The Company has determined that it is the primary beneficiary of the Buyer SPE and NFTF, and therefore, the Buyer SPE's and NFTF's assets and liabilities are consolidated in the Company's financial statements as of June 30, 2014. The carrying amounts of the Buyer SPE's and NFTF's assets and non-recourse liabilities were $213.9 million and $179.5 million, respectively, as of June 30, 2014. The consolidated assets of the Buyer SPE and NFTF consist of a $200 million time deposit that subsequent to April 2, 2014 pays interest at 4.006% and matures in March 2029, accrued interest of $2.0 million on the time deposit, U.S. Treasuries of $9.6 million, cash of $0.8 million and deferred issuance costs of $1.5 million for the Senior Notes. The consolidated liabilities include the Senior Notes issued by NFTF of $177.3 million net of the $2.8 million discount and $2.2 million accrued interest expense on the Senior Notes.
    
The Company has recorded $2.0 million of interest income on the time deposit and amortization of the discount on the U.S. Treasuries in Investment income, net on our Condensed Consolidated Statement of Operations for the three and six months ended June 30, 2014. The Company has recorded $2.1 million of interest expense for the Senior Notes, amortization of the discount and issuance costs during the three and six months ended June 30, 2014.
The Company has classified the U.S. Treasury securities held by the Buyer SPE and NFTF as held-to-maturity based on their intent and ability to hold these securities to maturity. Accordingly, the debt securities, which mature at various dates over the fifteen year period are recorded at amortized cost, which approximates fair value as of June 30, 2014. The U.S. Treasuries mature over the fifteen year period or $0.7 million within one year, $3.8 million after one year through five years, $3.1 million after five years through ten years and $2.0 million after ten years.    

RiverTown Sale
On April 2, 2014, the Company completed its previously announced sale to an affiliate of Mattamy (Jacksonville) Partnership d/b/a Mattamy Homes (Mattamy), of approximately 4,057 acres of real property, which constitutes the RiverTown community in St. Johns County, Florida, along with all of the Company’s related development or developer rights, founder’s rights and certain tangible and intangible personal property in exchange for (1) $24.0 million in cash, (2) $19.6 million in the form of a purchase money note (the “RiverTown Note”), (3) the assumption of the Company’s Rivers Edge Community Development District (“Rivers Edge CDD”) assessments and (4) the obligation to purchase certain RiverTown community related impact fee credits from the Company as the RiverTown community is developed (the “RiverTown Sale”).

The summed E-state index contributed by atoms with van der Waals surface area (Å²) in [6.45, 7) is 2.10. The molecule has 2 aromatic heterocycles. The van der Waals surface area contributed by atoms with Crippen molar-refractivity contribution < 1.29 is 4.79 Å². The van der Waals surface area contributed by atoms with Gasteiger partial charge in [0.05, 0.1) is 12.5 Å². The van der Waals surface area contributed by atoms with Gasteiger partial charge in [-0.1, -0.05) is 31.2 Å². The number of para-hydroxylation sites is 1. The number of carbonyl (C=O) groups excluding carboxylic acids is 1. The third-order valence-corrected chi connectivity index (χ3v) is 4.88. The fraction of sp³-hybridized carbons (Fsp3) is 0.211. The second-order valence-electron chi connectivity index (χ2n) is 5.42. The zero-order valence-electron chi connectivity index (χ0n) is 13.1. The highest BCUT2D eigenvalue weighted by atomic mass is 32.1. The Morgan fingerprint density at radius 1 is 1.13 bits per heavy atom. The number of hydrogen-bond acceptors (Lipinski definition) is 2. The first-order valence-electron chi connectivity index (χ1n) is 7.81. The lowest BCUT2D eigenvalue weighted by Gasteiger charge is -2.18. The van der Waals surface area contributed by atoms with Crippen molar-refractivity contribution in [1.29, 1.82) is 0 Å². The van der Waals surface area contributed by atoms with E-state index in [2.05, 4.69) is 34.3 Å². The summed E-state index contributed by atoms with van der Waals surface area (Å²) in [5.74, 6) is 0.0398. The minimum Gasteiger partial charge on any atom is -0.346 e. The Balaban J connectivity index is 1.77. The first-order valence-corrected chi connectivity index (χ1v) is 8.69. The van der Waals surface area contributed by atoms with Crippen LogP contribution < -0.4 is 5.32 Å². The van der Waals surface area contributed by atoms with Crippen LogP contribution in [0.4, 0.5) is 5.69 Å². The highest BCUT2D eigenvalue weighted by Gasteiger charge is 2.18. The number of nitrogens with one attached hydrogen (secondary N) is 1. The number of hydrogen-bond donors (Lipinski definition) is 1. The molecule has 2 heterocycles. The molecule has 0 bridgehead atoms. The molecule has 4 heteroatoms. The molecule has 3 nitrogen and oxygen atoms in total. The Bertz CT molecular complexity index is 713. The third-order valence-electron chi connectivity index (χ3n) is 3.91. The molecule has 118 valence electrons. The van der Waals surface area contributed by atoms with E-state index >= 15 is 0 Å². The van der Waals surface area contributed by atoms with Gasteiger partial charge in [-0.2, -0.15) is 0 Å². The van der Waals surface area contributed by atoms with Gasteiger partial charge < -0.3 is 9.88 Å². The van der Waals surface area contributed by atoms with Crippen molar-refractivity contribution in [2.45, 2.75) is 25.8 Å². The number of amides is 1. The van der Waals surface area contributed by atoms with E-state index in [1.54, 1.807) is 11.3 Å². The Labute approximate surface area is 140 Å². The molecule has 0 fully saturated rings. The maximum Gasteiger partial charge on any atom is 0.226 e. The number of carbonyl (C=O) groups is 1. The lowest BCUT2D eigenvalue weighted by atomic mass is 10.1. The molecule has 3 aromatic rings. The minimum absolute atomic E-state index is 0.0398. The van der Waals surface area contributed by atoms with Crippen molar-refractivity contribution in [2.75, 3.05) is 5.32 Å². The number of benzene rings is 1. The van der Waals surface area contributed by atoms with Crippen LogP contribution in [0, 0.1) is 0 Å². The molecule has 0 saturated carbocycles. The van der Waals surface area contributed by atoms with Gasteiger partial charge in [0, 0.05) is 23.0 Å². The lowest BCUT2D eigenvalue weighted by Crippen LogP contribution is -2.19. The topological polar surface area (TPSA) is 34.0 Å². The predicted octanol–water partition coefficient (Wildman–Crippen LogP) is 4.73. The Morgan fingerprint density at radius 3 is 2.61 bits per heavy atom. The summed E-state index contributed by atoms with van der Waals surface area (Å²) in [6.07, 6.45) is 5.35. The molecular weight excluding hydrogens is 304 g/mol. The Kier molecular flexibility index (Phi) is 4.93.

The RiverTown Note bears interest at 5.25% per annum, matures on June 30, 2015 and is payable as follows: (i) accrued interest on September 30, 2014, (ii) accrued interest plus $1.0 million of principal on March 30, 2015 and (iii) all accrued interest and remaining principal on June 30, 2015. The RiverTown Note is secured by a mortgage imposing a first priority security lien on the real property included the RiverTown Sale.

14


Based on Mattamy’s current development plans and St. Johns County’s current costs for impact fees, the Company estimates that it may receive $20 million to $26 million for the impact fees over the five-year period following the closing (most of which, the Company expects to receive at the end of that five-year period). However, the actual additional consideration received for the impact fees, will be based on Mattamy’s actual development of the RiverTown community, the timing of Mattamy’s development of the RiverTown community and the impact fee rates at the time of such development (as determined by St. Johns County’s then current impact fee rate schedule), which are all factors beyond the Company's control. The Company cannot provide any assurance as to the amount or timing of any payments it may receive for the impact fees.

The Company recorded net earnings of $26.0 million before income taxes for the RiverTown Sale during the three and six months ended June 30, 2014. Mattamy also assumed the Company's total outstanding Rivers Edge CDD assessments, which were $11.0 million, of which $5.4 million was recorded on the Company's Condensed Consolidated Balance Sheets as of March 31, 2014.

5. Investments